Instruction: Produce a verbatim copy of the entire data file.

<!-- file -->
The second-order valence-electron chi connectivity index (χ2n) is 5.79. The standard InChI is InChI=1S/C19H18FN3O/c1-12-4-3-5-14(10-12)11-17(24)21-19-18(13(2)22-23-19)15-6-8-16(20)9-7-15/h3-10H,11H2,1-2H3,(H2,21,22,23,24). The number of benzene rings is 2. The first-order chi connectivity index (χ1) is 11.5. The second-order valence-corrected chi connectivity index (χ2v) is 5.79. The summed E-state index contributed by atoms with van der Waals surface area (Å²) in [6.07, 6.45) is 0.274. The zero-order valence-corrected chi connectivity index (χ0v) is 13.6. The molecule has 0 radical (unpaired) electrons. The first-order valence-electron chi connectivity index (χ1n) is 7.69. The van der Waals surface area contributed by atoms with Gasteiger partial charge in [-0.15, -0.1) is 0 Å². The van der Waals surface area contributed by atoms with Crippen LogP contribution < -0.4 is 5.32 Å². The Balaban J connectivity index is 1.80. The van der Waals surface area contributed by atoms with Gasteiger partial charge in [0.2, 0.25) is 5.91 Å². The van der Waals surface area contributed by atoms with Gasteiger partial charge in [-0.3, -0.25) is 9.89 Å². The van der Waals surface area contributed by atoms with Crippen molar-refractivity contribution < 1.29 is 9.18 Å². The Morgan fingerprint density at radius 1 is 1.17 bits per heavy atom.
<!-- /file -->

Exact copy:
The second-order valence-electron chi connectivity index (χ2n) is 5.79. The standard InChI is InChI=1S/C19H18FN3O/c1-12-4-3-5-14(10-12)11-17(24)21-19-18(13(2)22-23-19)15-6-8-16(20)9-7-15/h3-10H,11H2,1-2H3,(H2,21,22,23,24). The number of benzene rings is 2. The first-order chi connectivity index (χ1) is 11.5. The second-order valence-corrected chi connectivity index (χ2v) is 5.79. The summed E-state index contributed by atoms with van der Waals surface area (Å²) in [6.07, 6.45) is 0.274. The zero-order valence-corrected chi connectivity index (χ0v) is 13.6. The molecule has 0 radical (unpaired) electrons. The first-order valence-electron chi connectivity index (χ1n) is 7.69. The van der Waals surface area contributed by atoms with Gasteiger partial charge in [-0.15, -0.1) is 0 Å². The van der Waals surface area contributed by atoms with Crippen LogP contribution < -0.4 is 5.32 Å². The Balaban J connectivity index is 1.80. The van der Waals surface area contributed by atoms with Gasteiger partial charge in [0.2, 0.25) is 5.91 Å². The van der Waals surface area contributed by atoms with Gasteiger partial charge in [-0.3, -0.25) is 9.89 Å². The van der Waals surface area contributed by atoms with Crippen molar-refractivity contribution < 1.29 is 9.18 Å². The Morgan fingerprint density at radius 1 is 1.17 bits per heavy atom.